Two Heart Attacks, Six Months Apart
The City of Parma is strengthened by close collaboration between police and fire departments and UH Parma Medical Center, says Dr. Christopher Dussel, Associate Chief Medical Officer and Chairman of Emergency Services at UH Parma, who also serves as Medical Director for the City of Parma. Interventional Cardiologist Paul Poommipanit, MD, at left in white coat in scrubs, performed the first intervention on Bill Regan of Hudson, who collapsed twice leaving the pickleball court in Parma.
Champion pickleball player back on the court thanks to winning team.
Bill Regan, a 79-year-old pickleball champ who has competed in national and international tournaments, knows all about collaborating for a winning result. But the most important team in his life was waiting just off the court, when heart attacks struck – twice in just six months.
The Hudson man regularly plays with friends on a court near Ries Ice Rink in Parma. He had just stepped off the court one May morning when he collapsed. Fortunately for him he had been playing with two men who know CPR. The retired Cleveland firefighter and retired Brunswick police officer immediately recognized Bill was having a heart attack, his second in six months, and started the vital bystander CPR that can double or triple a person’s chance of survival while 9-1-1 was called. In minutes, Parma Police arrived and pulled an AED from their cruiser to shock Bill’s heart back into rhythm. Then paramedics from the Parma Fire Department arrived to transport Bill to UH Parma Medical Center.
“I’m so grateful for these guys,” said Bill at a reunion at UH Parma, surrounded by the two physicians, five medics, two police officers and two friends who made this day possible. “They are the quiet everyday heroes here in the community of Parma. You’re very fortunate to have dedicated people like this.”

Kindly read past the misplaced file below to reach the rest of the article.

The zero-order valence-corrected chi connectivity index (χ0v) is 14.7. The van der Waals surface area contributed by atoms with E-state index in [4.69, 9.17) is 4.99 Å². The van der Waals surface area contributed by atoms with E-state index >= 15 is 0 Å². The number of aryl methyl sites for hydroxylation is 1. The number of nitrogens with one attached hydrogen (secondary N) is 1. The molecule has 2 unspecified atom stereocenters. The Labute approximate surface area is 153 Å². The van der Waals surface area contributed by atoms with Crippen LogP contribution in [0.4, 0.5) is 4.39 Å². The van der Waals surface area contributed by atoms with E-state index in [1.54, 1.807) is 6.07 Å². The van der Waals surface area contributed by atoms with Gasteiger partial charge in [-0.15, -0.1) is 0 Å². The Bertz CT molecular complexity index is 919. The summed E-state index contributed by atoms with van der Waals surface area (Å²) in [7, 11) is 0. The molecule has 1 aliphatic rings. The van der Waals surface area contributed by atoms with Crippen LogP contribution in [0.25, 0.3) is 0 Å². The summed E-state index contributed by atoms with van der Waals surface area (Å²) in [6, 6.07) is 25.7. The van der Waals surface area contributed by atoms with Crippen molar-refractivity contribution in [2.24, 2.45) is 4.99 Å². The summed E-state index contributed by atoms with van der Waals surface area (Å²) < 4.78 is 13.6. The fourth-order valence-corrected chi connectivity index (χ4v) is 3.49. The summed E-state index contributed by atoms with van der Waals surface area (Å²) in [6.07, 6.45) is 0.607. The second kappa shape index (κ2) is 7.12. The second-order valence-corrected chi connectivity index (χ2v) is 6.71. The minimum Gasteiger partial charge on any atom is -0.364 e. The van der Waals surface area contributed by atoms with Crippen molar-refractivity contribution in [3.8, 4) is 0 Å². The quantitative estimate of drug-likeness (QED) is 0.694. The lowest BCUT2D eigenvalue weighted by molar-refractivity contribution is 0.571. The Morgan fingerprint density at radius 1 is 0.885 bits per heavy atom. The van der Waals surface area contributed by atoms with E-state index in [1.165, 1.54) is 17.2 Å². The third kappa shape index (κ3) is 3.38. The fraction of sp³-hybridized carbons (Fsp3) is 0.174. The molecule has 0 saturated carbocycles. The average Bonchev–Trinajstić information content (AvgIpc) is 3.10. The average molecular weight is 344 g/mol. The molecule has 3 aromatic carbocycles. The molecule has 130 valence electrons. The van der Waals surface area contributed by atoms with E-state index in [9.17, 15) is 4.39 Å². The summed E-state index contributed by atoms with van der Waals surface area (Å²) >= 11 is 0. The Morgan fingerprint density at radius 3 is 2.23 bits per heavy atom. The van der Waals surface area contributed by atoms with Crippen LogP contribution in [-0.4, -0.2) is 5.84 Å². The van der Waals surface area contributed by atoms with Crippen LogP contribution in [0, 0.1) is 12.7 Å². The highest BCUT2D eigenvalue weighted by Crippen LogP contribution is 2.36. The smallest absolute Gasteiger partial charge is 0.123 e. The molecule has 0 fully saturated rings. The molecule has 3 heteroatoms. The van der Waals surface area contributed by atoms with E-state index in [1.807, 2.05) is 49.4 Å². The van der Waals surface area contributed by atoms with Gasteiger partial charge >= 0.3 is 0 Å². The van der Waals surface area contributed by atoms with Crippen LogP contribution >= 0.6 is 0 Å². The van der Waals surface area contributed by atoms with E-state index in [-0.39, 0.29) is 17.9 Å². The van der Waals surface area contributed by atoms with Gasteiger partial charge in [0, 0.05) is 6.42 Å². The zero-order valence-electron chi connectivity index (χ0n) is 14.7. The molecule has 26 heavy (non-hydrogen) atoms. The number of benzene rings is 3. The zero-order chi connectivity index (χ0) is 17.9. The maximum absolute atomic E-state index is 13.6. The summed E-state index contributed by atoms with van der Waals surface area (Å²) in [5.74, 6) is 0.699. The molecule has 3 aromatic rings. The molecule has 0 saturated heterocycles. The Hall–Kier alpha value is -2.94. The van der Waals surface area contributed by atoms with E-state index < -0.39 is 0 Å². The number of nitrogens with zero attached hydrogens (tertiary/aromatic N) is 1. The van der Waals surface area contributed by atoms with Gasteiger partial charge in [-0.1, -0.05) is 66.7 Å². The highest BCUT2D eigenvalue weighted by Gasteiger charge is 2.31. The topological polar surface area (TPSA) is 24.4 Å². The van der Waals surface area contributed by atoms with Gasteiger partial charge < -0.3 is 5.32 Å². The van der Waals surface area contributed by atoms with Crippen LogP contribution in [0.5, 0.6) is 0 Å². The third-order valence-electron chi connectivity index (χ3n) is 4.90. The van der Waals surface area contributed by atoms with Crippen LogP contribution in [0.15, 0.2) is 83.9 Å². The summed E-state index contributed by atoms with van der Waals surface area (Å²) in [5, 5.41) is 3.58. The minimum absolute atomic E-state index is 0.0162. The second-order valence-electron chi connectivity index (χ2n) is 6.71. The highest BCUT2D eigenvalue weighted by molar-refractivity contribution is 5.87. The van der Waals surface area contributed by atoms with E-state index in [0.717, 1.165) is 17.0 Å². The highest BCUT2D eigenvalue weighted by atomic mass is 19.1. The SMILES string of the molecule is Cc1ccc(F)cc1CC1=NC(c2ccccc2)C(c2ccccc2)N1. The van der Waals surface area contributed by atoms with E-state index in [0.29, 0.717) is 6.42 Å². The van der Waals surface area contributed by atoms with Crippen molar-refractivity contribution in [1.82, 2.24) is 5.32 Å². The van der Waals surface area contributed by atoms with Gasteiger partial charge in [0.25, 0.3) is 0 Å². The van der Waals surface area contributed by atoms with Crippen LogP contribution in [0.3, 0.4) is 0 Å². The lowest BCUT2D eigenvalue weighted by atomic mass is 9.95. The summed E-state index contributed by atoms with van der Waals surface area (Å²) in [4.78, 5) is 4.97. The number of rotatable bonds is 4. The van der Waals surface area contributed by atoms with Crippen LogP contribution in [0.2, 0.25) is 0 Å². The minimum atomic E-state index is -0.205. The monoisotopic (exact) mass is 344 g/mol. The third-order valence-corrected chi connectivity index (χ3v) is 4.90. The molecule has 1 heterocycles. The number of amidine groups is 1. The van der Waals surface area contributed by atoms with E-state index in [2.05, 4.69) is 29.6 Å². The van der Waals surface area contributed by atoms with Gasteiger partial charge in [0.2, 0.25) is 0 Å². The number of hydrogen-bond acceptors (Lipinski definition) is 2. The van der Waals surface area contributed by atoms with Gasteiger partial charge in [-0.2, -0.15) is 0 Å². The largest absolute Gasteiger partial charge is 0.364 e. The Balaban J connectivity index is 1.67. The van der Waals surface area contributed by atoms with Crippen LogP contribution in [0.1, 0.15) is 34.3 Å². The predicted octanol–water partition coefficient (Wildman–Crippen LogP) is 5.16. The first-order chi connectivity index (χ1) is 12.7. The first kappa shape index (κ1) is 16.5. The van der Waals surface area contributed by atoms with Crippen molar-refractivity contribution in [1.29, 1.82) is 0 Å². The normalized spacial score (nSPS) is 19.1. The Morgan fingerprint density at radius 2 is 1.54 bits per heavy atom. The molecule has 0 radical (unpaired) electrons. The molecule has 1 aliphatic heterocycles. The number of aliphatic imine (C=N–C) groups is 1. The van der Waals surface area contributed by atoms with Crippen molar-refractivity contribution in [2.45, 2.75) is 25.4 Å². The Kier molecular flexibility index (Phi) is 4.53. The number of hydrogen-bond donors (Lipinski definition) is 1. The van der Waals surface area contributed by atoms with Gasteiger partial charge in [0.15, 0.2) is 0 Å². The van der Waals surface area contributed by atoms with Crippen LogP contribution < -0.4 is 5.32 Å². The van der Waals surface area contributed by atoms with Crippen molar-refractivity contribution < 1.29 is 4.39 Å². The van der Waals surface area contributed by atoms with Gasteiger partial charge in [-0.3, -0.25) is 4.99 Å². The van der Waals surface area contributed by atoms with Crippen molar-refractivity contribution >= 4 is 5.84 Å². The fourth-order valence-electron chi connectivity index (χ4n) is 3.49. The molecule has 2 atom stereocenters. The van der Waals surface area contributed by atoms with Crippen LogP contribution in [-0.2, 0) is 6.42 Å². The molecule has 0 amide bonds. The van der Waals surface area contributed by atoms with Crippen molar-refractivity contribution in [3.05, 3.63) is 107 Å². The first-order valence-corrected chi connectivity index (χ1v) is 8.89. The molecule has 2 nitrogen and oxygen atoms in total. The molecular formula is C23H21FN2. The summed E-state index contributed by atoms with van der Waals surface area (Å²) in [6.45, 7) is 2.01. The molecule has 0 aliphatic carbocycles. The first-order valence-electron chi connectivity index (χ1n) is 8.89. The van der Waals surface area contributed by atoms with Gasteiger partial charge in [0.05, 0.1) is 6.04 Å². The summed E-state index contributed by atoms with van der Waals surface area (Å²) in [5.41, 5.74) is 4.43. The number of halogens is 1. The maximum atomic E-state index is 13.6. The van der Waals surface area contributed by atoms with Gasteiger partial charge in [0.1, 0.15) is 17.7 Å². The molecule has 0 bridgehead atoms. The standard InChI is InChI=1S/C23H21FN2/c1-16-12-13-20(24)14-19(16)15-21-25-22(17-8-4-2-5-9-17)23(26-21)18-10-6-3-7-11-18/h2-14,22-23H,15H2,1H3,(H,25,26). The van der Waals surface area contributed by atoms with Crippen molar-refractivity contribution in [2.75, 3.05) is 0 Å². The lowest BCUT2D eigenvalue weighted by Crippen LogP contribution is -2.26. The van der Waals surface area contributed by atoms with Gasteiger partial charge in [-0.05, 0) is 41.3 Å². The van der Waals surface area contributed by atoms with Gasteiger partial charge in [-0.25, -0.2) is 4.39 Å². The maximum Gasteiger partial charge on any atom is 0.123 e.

For 15 years, UH Parma has employed the Code STEMI system, in which squads can alert the Emergency Departments of a ST-elevated myocardial infarction en route, allowing the Cardiac Catheterization Lab to prepare for the patient. This fast response time ensures the blocked coronary artery is opened expeditiously, as in Bill’s case where he suffered no lasting deficits.
UH Parma, already recognized for strong cardiac care, is gaining a boost from UH Harrington Heart & Vascular Institute with the recently announced expansion of cardiac surgery and advanced cardiovascular services. The hospital is less than two miles from the pickleball courts where Bill’s heart attacks struck both times.
“He was incredulous he was having a heart attack,” said Paul Poommipanit, MD, the interventional cardiologist who inserted the first stent in Bill’s right coronary artery after his first heart attack in November, and was expecting him back for his six-month follow-up, when he learned Bill had returned by squad.
Bill’s wife and usual pickleball partner, Eileen, believes his case underscores the importance of knowing CPR to respond in an emergency. Fortunately, the retired members of the safety forces whom Bill was playing with that May morning recognized his distress as a heart attack.
“This really emphasizes the need for all of us to be up to our CPR standards," Eileen said. “They – all of them together, starting with bystander CPR – definitely saved his life."
Bill was back on the pickleball court the week after his discharge in May 2021. With a decade of competition under his belt, he’s not about to abandon the sport that has kept his heart pumping for the past decade. Bill and Eileen placed third in the nation at the National Senior Games in Minneapolis in 2015. The couple went on to medal in the Spanish Open and Bainbridge Cup (the first intercontinental team event in the history of the sport) in Madrid in 2017 and the Irish Open in 2019, and only slowed down when the pandemic prompted the cancellation of the 2020 tournaments. They intend to return to the National Senior Games next year.
Bill turned 80 on August 5, the same week UH Parma celebrated 60 years of serving the southwest suburbs. Now the father of five and grandfather of 13 is ready to return to the game.
“Yesterday I went back to Parma to see what the karma was like," Bill said. “I had a good day. I really feel good. The health caregivers here are excellent."